In the debates that took place during the Republican primaries earlier this year, some of the candidates for President proudly proclaimed that they did not believe in evolution. Many of us in the science world were aghast. Luckily, none of those candidates made it very far in the race, but it still raised an important issue: politicians of all stripes will pander to almost any group of people on almost any topic, but science is not one of them. With this in mind, Lawrence Krauss, a Case Western University professor of astrophysics, decided to try to do something about it. He joined with screenwriter/directer Matthew Chapman, journalist and author of The Republican War on Science Chris Mooney, and screenwriter Shawn Lawrence Otto to form a non-profit organization called Science Debate 2008. The primary purpose of this organization is to “elevate the visibility of science in the Presidential race,” with the hope of organizing science-oriented debates between candidates of both parties. More than 38,000 scientists, engineers, and other concerned Americans signed on and supported Science Debate 2008, including nearly every major American science organization, dozens of Nobel laureates, elected officials and business leaders, and the presidents of over 100 major American universities. More than 3400 questions were submitted for candidates to answer about science and the future of America.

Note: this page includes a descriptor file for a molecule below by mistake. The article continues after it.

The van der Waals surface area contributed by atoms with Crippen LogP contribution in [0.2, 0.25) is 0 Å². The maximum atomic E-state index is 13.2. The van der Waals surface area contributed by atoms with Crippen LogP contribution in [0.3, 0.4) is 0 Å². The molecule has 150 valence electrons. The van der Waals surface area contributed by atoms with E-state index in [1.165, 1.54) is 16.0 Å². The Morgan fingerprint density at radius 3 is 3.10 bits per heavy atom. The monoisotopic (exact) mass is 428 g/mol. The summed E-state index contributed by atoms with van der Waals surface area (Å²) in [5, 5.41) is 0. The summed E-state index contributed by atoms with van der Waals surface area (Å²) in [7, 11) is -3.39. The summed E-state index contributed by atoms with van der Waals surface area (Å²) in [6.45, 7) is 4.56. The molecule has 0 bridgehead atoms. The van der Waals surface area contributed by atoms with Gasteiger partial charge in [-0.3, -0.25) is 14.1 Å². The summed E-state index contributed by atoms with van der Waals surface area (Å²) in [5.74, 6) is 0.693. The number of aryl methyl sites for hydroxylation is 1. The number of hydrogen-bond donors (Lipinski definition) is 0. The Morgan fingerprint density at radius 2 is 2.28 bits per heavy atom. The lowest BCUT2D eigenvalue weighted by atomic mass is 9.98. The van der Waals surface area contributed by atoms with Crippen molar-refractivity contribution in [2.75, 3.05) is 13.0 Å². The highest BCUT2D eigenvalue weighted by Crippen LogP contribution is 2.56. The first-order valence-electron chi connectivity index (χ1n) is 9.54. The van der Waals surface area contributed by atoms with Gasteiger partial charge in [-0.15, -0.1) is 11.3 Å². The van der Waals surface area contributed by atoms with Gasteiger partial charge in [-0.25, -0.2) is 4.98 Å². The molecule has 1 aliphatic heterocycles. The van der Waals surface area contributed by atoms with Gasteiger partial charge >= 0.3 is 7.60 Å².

Well, those debates never materialized, but Science Debate 2008 would not be defeated. Instead, they narrowed the list of 3400 questions down to the top 14 questions, addressing a broad range of topics including climate change, energy, health care, research, science education and American innovation. The questions were submitted to the candidates and, finally, the candidates decided these topics were important enough to address specifically.
The responses of both Barack Obama and John McCain are found here, allowing side-by-side comparison. Luckily, at least Obama and McCain both say they believe in evolution, although McCain’s running mate, Sarah Palin, may not.
Regardless of your political leanings, the stance of each candidate on these issues cannot be discounted. These issues affect our everyday lives. More importantly, many of these issues affect the overall health of not only our species, but our planet as a whole. America currently leads the world in science and technology, but all too often the politicians who lead the country and shape our interactions with the world prove themselves to be not only uneducated and unconcerned with science, but are openly hostile toward science and technology. The views of politicians, especially the President, are of particular importance because they shape science policy, and their decisions affect the entire world.
Because of this, we should all strive to elect a President who is scientifically literate, or at least scientifically aware. The worst possible move would be to elect someone who continues the tradition set forth by the current administration, which has been openly hostile toward science by severely restricting funding and scientific endeavor, and has also manipulated and suppressed science in order to achieve their political agenda. We at FundScience are not here to try to change your political views, but we strongly urge you to carefully read both Obama’s and McCain’s responses to these very important science questions. It is unlikely that science topics will swing many votes, but that does not discount their importance. Science Debate 2008 and other organizations, including FundScience, seek to raise awareness of science and science-related issues, and hope to gradually change the current culture that ignores or rejects the very innovation that drives this country, and the research that impacts our lives more than most people realize.